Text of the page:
750 Days of 750 Words

I've been writing on 750 Words for a few years now (and have blogged about my love of it in the past). Still, I noticed today that I'd hit a fun milestone.

I’ve been writing on 750 Words for a few years now (and have blogged about my love of it in the past). Still, I noticed today that I’d hit a fun milestone.

750 Days of 750 Words

(I should point out that I have been on the site far longer than 750 days, in fact, it’s something closer to 1250. Still, 750 is a number that’s not to be sneezed at!)

For people like me who haven’t journaled in the past, it’s a strange phenomenon to have an insight in to your past-life subconscious. (I use this phrase from a conversation I had with a long-time journaller friend when I started the site. She described journalling as “writing to your future self”.) While there is a big push for quantifying your life, seeing your journal is about qualifying it, noticing how much you’ve changed.

When I look back at my first entry—on my 25th birthday, in April 2010—I see how much more unsure I was. I was living and working in Auckland and had just been offered a studentship at Northumbria University—a country I’d never even visited—and was grappling with an unknown I couldn’t even comprehend. I see this unsureness and reserve in the early writing attempts. Admittedly, back in those days I was far better at knocking out the words in one go: these days I tend to get distracted and then forget what I was writing about. Still, through the practice of them I can see myself sorting through my concerns and insecurities.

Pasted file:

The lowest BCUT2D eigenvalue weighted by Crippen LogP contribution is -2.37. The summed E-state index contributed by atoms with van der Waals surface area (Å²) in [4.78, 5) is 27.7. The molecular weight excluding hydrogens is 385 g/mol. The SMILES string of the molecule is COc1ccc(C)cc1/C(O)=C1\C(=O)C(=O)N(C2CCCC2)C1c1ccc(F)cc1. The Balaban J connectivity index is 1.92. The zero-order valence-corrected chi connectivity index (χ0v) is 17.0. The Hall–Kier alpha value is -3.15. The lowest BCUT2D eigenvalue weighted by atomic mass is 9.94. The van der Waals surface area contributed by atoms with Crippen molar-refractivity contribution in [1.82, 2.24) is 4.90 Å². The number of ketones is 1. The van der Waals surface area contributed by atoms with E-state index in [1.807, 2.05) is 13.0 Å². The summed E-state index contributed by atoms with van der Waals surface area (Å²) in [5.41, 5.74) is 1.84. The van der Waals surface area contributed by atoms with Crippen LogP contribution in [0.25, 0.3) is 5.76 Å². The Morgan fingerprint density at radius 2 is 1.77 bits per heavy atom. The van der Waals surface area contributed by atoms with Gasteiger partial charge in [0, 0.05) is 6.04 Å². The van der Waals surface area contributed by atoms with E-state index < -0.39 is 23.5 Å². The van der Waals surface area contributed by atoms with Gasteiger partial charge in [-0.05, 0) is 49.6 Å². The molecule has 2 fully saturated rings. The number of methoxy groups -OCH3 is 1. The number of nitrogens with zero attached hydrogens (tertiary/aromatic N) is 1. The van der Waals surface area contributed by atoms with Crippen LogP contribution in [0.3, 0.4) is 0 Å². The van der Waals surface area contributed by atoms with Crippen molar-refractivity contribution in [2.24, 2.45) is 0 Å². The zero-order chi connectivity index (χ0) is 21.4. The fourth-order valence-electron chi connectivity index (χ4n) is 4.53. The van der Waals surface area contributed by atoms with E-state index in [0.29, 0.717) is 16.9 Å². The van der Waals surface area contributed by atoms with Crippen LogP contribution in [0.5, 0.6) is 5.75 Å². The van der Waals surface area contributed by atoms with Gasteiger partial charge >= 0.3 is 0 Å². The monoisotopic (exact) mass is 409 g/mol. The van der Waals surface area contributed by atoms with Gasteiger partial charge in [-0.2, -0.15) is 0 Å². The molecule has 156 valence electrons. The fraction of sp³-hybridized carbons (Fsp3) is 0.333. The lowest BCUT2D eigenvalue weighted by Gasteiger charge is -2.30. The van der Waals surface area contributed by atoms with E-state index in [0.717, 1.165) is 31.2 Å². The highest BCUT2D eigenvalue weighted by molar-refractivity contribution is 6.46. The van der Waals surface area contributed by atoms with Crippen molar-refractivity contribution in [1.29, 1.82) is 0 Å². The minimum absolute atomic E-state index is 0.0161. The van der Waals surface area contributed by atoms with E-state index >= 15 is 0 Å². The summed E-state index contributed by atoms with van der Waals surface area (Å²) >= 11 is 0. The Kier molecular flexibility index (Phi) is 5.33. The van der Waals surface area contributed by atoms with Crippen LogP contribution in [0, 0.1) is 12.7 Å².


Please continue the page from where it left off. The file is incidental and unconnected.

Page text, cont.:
Of course, there are cheats. I have to admit to a few days where I’ve got to 375 words and copy-pasted the rest in order to keep a streak going. Still, these days are few and far between now.

I like having a repository of thoughts, even if it is often ephemera that I won’t care about in the future. The nice thing about it being a website is the reassurance that it doesn’t matter if it’s utter rubbish: it’s not soiling beautiful paper or clogging up public space where it would annoy people.

Finally, I was having a discussion with some colleagues this morning about writing, and whether it really makes any difference to write and reflect on one’s life and happiness. One idea is that journalling allows us to overcome mirror-neuron deficit by doing it on our own, namely by enabling us to dig into how we feel as much as what we think. It’s an interesting concept, and one I’ll consider as I head into my next 750 days.

Vicky Teinaki is a user experience designer at Newcastle upon Tyne agency Orange Bus. She is also working on a PhD at Northumbria University about better ways of communicating design methods within the design industry.